“The Coat” by R.G.Crouch
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'The Coat' although written as a novel, is based on stories passed down through generations of the river Thames fraternity. Stories which chronicle the origin of Doggett's Coat and Badge wager. This rowing race has been held on London's river each year since 1715 and is now the oldest of the annually held sporting events.
The book also tells of the brutality and dangerous times of the early eighteenth century; of how the watermen of that time were harshly controlled by the rules of their Guild, how they dealt with the cruel winters when the river was frozen over, of the hard lifestyle they endured, and of their greatest fear of being press-ganged into the Royal Navy.
It is told through the eyes of Edwin; the young wherryman on whom Doggett is reputed to have based the rules of his race. It is also the story of Edqin's lifewstyle working the Thames as a wherryman and of his capture for duty in the Royal Navy. Bob Crouch was born in London in 1937. His familly were victims of the war time bombing raids on the Isle of Dogs. They moved to settle in Greenwich where Bob was educated at local schools. At 17 he was apprenticed to his father as a third generation Thames Waterman.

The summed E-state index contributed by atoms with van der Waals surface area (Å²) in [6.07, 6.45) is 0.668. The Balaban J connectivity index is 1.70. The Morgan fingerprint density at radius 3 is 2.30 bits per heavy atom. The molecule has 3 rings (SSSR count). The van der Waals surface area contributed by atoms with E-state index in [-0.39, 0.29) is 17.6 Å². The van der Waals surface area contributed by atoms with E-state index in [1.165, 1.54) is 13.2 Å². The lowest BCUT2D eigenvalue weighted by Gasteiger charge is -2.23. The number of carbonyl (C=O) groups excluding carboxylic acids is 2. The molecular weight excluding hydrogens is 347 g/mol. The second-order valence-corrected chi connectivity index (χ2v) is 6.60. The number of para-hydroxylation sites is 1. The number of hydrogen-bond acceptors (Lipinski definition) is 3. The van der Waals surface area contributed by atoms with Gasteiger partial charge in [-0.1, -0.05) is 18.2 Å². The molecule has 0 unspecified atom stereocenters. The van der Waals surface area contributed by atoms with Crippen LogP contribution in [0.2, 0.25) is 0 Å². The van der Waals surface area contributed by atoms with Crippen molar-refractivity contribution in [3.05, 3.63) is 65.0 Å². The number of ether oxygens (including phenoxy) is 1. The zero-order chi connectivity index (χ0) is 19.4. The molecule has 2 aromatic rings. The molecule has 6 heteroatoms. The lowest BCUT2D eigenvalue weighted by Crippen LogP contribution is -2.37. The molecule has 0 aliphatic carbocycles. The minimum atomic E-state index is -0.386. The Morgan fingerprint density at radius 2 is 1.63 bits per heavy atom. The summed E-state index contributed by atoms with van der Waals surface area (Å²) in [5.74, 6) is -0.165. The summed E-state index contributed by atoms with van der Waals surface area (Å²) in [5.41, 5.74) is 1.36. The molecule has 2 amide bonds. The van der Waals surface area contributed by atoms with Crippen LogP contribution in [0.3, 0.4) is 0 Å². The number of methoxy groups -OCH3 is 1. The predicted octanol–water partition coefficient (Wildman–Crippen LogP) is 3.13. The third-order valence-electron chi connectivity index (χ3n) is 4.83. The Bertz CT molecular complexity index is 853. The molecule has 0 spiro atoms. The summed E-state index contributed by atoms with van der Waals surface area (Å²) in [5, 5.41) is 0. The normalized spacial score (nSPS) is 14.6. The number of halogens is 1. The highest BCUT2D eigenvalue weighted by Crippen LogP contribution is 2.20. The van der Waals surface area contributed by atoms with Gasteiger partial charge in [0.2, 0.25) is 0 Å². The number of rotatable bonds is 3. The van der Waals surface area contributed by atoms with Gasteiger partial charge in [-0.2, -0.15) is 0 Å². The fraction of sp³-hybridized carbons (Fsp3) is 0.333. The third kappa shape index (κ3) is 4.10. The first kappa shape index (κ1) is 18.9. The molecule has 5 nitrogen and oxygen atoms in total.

Bob took up the sport of rowing and successfully competed for Doggett's Coat and Badge in 1958. After two years National Service in the Royal Navy he returned and finally built up his own pleasureboat business. His involvement with the Watermen's Guild is long standing, becoming Mater in 1987. He was also honoured to be appointed a Queen's Waterman in 1981 and was elevated to the position of Bargemaster to H. M. The Queen in 1989. On his retirement in 2001, Her Majesty awarded him with the M.V.O. His first novel 'The Coat' gave the opportunity to tell the story of origins of Mr. Doggett's famous race, with latitude to describe the lifestyle of the watermen of the early 18th century.
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